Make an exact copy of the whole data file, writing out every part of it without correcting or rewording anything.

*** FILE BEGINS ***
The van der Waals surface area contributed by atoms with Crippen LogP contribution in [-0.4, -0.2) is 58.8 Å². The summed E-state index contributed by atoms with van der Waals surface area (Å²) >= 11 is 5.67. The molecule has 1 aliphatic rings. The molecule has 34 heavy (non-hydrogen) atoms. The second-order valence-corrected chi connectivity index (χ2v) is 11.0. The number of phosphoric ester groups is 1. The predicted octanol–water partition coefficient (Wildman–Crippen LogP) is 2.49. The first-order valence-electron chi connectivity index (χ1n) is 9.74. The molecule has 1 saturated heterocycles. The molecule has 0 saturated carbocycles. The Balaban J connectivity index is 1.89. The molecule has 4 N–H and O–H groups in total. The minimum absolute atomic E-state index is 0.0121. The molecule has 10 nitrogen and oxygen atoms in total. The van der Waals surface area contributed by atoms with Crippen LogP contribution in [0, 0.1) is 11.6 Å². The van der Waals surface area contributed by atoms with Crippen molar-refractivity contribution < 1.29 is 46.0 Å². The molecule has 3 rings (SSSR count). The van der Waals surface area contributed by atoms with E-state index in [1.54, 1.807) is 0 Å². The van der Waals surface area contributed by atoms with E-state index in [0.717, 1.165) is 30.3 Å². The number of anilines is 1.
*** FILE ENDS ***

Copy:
The van der Waals surface area contributed by atoms with Crippen LogP contribution in [-0.4, -0.2) is 58.8 Å². The summed E-state index contributed by atoms with van der Waals surface area (Å²) >= 11 is 5.67. The molecule has 1 aliphatic rings. The molecule has 34 heavy (non-hydrogen) atoms. The second-order valence-corrected chi connectivity index (χ2v) is 11.0. The number of phosphoric ester groups is 1. The predicted octanol–water partition coefficient (Wildman–Crippen LogP) is 2.49. The first-order valence-electron chi connectivity index (χ1n) is 9.74. The molecule has 1 saturated heterocycles. The molecule has 0 saturated carbocycles. The Balaban J connectivity index is 1.89. The molecule has 4 N–H and O–H groups in total. The minimum absolute atomic E-state index is 0.0121. The molecule has 10 nitrogen and oxygen atoms in total. The van der Waals surface area contributed by atoms with Crippen LogP contribution in [0, 0.1) is 11.6 Å². The van der Waals surface area contributed by atoms with Crippen molar-refractivity contribution < 1.29 is 46.0 Å². The molecule has 3 rings (SSSR count). The van der Waals surface area contributed by atoms with E-state index in [1.54, 1.807) is 0 Å². The van der Waals surface area contributed by atoms with E-state index in [0.717, 1.165) is 30.3 Å². The number of anilines is 1.